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Friday, June 26, 2015

Journey to the Amazon

In the last two posts I wrote about my visit in 1985 to the Incan ruins of Machu Picchu in Peru.  My Peruvian adventure, however, began with two nights in the Amazon rainforest.  Although the Amazon River is most associated with Brazil, it is born from the melting snows of the Andes from where it flows 4000 miles eastward, crossing nearly the entire breadth of the South American continent, to the Atlantic.  Half of Peru, everything east of the Andes, is in the Amazon Basin.

After flying to the capital city of Lima, I continued on a flight to Iquitos, the major city in the Peruvian Amazon.  Ocean-going ships can travel over 2000 miles up the Amazon to Iquitos.  The city is accessible only by boat or plane.  It is the largest city in the world inaccessible by road.

My flight was on the now defunct domestic carrier, Faucett Airlines.  (It was the only airline in the world with in-flight bingo games!  Bingo is very popular in Peru.)


I was met at Iquitos Airport and driven to the riverfront where I boarded a small boat to take me to my hotel.



This picture, taken from the boat, gives you an idea of how mighty the Amazon is.  The boat was in the middle of the river, so you can see that even at this point, far upstream, the river is very wide.


Although the Amazon is not the longest river in the world (that record is held by the Nile), it is by far the largest in terms of the flow of water.

Leaving Iquitos far behind, we eventually turned onto a small tributary, and arrived at my hotel, the Amazon Jungle Lodge.  The hotel consists of several buildings with thatched roofs.  The buildings and the walkways connecting them are all built on stilts because during the high water season the river overflows its banks.





This was my room.  As you can see, the accommodations were far from luxurious.  The ceiling of the room is a screen to keep out anything that might otherwise enter through the thatched roof.



Here I am with one of the hotel's residents, a little green parrot named Marú.  Marú was quite talkative.  He (she?) liked to say "Viva el Peru" (Long live Peru), and "Corre, corre, caballito" (Run, run, little horse).

 
 
 
After settling into my room, I was taken upstream to a small indigenous village to see native life on the river.  I am sure that the whole thing was staged.  I can imagine the villagers saying, "Tourists are coming.  It's time to take off our tee-shirts and jeans, and put on our grass skirts."
 
 
The village elder is posing here with a blowgun that I purchased.  They had a variety of handicrafts for sale.  However since they do not exist in a money economy, tourists must barter with them.  The tour information that I received before the trip said that I should bring some small household items... like needles and thread... to trade for their handicrafts.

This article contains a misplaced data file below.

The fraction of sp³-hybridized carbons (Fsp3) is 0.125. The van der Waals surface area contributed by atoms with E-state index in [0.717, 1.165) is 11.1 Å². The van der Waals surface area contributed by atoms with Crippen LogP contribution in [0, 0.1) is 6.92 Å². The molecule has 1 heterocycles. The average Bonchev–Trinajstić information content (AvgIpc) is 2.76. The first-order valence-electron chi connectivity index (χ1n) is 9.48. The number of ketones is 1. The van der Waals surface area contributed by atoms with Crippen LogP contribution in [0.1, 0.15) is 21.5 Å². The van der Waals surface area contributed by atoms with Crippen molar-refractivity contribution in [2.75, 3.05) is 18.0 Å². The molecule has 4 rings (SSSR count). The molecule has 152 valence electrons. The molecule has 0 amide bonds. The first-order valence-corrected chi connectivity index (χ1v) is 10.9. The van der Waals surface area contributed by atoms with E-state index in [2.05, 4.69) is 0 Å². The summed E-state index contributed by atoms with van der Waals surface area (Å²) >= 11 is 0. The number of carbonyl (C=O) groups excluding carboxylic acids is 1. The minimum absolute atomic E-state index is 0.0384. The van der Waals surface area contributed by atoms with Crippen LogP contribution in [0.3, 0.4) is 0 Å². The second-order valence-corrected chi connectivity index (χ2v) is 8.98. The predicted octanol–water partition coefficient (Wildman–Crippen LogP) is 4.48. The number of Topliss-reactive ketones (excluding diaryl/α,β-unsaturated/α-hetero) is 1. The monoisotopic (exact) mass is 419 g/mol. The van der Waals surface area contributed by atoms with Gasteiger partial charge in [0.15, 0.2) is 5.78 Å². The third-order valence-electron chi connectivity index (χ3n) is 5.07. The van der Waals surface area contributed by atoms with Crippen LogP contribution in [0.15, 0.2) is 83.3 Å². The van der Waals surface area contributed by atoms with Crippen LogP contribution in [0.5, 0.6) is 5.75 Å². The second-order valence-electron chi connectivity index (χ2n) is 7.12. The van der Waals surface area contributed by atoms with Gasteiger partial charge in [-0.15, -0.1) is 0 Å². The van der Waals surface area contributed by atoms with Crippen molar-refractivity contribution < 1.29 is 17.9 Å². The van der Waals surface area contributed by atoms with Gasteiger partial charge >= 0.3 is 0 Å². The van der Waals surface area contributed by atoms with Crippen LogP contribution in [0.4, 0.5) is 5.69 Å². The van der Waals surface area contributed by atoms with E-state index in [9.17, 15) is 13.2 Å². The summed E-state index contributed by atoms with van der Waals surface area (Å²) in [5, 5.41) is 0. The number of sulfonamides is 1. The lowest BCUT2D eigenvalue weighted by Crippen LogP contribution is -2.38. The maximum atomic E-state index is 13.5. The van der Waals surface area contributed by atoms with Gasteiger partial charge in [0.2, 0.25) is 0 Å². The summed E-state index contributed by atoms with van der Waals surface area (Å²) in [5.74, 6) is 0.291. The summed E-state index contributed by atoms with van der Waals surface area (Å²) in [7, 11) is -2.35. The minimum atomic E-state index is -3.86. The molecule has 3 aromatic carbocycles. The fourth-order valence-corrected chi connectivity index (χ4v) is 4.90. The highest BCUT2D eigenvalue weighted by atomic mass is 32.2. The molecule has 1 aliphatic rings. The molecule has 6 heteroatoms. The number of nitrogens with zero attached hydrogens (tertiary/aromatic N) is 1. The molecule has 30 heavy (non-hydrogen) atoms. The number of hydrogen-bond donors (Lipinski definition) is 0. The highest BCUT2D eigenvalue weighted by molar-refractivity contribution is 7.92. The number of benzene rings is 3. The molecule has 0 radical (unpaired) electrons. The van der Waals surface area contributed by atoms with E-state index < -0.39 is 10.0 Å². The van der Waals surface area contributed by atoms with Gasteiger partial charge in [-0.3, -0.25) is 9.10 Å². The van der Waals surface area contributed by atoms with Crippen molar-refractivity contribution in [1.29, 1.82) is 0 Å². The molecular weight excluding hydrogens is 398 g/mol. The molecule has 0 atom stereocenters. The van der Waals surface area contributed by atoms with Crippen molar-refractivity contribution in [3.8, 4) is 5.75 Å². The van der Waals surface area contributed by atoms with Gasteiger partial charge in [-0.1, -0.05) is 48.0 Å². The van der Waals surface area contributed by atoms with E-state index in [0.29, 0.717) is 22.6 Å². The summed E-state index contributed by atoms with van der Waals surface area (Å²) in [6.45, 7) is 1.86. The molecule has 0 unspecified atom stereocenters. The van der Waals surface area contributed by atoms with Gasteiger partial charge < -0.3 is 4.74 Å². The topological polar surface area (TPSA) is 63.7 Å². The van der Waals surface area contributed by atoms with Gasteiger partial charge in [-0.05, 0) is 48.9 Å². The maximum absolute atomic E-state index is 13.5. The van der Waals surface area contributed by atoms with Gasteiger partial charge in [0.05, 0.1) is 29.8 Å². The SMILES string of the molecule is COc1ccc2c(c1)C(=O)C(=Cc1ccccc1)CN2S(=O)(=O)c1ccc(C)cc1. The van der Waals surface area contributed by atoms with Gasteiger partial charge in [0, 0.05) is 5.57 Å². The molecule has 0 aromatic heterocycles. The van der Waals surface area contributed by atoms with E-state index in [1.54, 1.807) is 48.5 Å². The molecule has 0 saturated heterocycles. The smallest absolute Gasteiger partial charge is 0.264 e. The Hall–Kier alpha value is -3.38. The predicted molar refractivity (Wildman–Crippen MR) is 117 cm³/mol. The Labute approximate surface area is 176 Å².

I lugged around that blowgun for the rest of my trip through Peru and Ecuador.  I had no problems until I returned to the U.S.  I was not allowed to carry it with me onto the plane for the last leg of my flight home.  They put it in a box and checked it with my luggage.  The ironic part is that it wasn't until I returned home that I discovered that it was not a functional blowgun.  It wasn't hollow all the way through!

The elder gave a demonstration with a large, genuine blowgun.



I was given a chance to try my luck.  Needless to say, I was unable to shoot the dart anywhere near the target.

 
 

One of the most incredible experiences in the Amazon was one for which I have no photos.  We went out on a boat the first evening to look at the night sky.  I have never seen so many stars in my life!  We are so used to our "light pollution" that what I saw seemed unreal... but that was what the sky truly looks like.

The next day we were taken out on a small boat to go fishing.  I'm ashamed to admit it, but prior to this I had never been fishing.  What did I catch?  A piranha!  Of course, I let the boatman remove it from the hook.

 
 
 
Later that afternoon, one of the hotel guides took me for a hike through the forest.  The guide was a young fellow named Clever. (Yes, that was his name.  He said to me, "That means 'smart' in English.")
 
 


We did not see any snakes or jaguars on our hike.  Most animals have retreated deeper into the rainforest.  There were a lot of insects however.  Clever was constantly swatting away mosquitos.  I however was slathered in repellent, and I never had a bite the entire time I was there.  (The expensive malaria pills which the doctor prescribed before the trip, turned out to be unnecessary.)

Although I didn't see any wildlife, the vegetation was amazing.  Here I am standing in front of a huge tree.  That entire background is the trunk.



After two days in the rainforest, a boat took me back to Iquitos, and I took a plane back to Lima.


Even though I was "roughing it", the Amazon excursion was thoroughly enjoyable.  In fact, I don't think I have ever been so relaxed.in my life.  It seemed as if the worries of the world were a thousand miles away.

2 comments:

  1. Wow! That trip sounds amazing. I wonder how different that place would look now?

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    1. Hi Meredith,
      Yes, it was quite an adventure.
      I also wonder whether 30 years later that section of the rainforest has been chopped down like so much of it.
      ¡Saludos!

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